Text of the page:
Well, the Palmers apparently were not one of those teams with merged natural history interests. Now, I don’t know what it means that she “yielded” when William Palmer planned some lengthy trip into the field. Did she go with him despite her disinterest in his mission? Or, did she say, “I love you and I’ll keep the home fires burning, Billy dear”? I don’t find much evidence either way for long trips.
What about the short forays into the local area in pursuit of birds or whale fossils? Well, the evidence is wonderfully mixed.
Mrs. Palmer was certainly not with Mr. Palmer, in 1917, when he was climbing on, or digging in (probably both), the Calvert Cliffs near Plum Point, Maryland. A chunk of the cliffside fell on him, causing serious injury. His only companion was Doll, a friend’s dog. Palmer struggled to free his hands and then found paper and pencil in a pocket. He wrote a note describing what had happened. Getting Doll to play the role of Lassie took some doing, though. Palmer managed to coax the dog to him and then tied the message to dog’s neck using his necktie. Some well-thrown clumps of dirt convinced the dog it was time to go home. Help came soon enough after that. (“What, girl? Timmy down a well?”)
Two things about this story struck me – Mrs. Palmer wasn’t with him and Mr. Palmer was wearing a necktie as he climbed cliffs and mucked around in the clayey dirt. Clearly, that’s what the proper gentleman wore then while engaged in a paleontological pursuit.
Okay, that’s evidence that Arminia left William to his own devices on fossil hunts.
But, there’s photographic evidence that suggests this spouse, who was so uninterested in her husband’s natural history passions that a memorial article on him would state that very baldly, could sometimes get her hands dirty (or, at least, her feet wet) following him to the Calvert Cliffs. The picture below shows Mrs. Palmer on June 1, 1908, collecting fossils along the Calvert Cliffs. She’s wearing what presumably every proper gentlewoman hunting fossils would wear at the time – long skirt, blouse with long sleeves, and a hat, seemingly pinned up in back. Is the hat an Australian bush hat being worn somewhat akimbo? Is that a flower decoration at the top? Simply lovely.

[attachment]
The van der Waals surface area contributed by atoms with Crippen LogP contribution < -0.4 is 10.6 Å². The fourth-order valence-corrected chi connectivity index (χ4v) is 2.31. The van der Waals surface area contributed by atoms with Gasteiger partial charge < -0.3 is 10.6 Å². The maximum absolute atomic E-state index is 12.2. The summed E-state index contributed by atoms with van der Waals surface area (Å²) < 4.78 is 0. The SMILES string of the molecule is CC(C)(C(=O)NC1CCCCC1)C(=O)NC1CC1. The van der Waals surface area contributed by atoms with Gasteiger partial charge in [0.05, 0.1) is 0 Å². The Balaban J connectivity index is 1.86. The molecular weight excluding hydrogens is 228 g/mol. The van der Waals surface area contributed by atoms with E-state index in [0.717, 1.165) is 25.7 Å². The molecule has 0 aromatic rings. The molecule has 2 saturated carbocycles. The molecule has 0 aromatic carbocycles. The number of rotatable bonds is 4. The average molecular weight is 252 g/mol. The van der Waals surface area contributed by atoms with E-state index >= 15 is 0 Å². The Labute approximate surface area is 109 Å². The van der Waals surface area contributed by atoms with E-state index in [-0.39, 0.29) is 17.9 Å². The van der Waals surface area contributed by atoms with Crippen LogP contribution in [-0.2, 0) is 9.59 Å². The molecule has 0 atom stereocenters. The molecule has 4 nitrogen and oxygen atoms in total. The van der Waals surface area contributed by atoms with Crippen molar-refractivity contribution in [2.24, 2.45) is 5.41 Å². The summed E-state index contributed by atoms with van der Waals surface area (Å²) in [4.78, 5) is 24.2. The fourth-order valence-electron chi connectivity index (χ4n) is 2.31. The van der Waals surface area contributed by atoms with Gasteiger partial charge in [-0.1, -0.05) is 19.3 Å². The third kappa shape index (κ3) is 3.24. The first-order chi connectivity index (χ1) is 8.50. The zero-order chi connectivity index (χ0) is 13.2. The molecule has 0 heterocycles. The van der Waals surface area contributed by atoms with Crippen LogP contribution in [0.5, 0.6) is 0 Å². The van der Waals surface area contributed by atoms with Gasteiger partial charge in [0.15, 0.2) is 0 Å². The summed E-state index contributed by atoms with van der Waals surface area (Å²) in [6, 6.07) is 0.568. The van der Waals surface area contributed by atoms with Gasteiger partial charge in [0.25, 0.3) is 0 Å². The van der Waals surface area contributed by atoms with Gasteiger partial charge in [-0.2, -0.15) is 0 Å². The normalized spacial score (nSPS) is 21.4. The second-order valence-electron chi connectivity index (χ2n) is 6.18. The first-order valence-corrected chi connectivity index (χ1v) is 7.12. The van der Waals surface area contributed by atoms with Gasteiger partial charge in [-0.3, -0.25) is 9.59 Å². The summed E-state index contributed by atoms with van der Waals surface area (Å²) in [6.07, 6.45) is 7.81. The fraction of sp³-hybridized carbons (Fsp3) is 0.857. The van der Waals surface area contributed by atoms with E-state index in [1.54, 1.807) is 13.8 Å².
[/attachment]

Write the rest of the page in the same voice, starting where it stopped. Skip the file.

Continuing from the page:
Lest you think, based on this picture, she went out alone, I am certain the other members of her party were just around the bend. Another picture of William Palmer and a party in search of fossils from the area, dated several weeks later, clearly shows Mrs. Palmer pulling up the rear, her hat is unmistakable. So, she accompanied her husband but kept a bit of distance. I cannot tell if she is reading a book as she walked along.
Charles W. Richmond, In Memoriam: William Palmer, The Auk: A Quarterly Journal of Ornithology, Volume 39, Number 3, July, 1922.
David W. Johnston, The History of Ornithologyin Virginia, 2003, p. 73.
Wallace L. Ashby, Fossils of Calvert Cliffs, Calvert Marine Museum, 1986.
Patricia Greene, Hodge Family Tree website, includes the document Descendants of William Palmer.
The photo above of Mrs. Palmer is a portion of one from the Smithsonian Institution's collection and reproduced from the booklet Fossils of Calvert Cliffs (full citation given above) which was prepared with a grant from the National Science Foundation.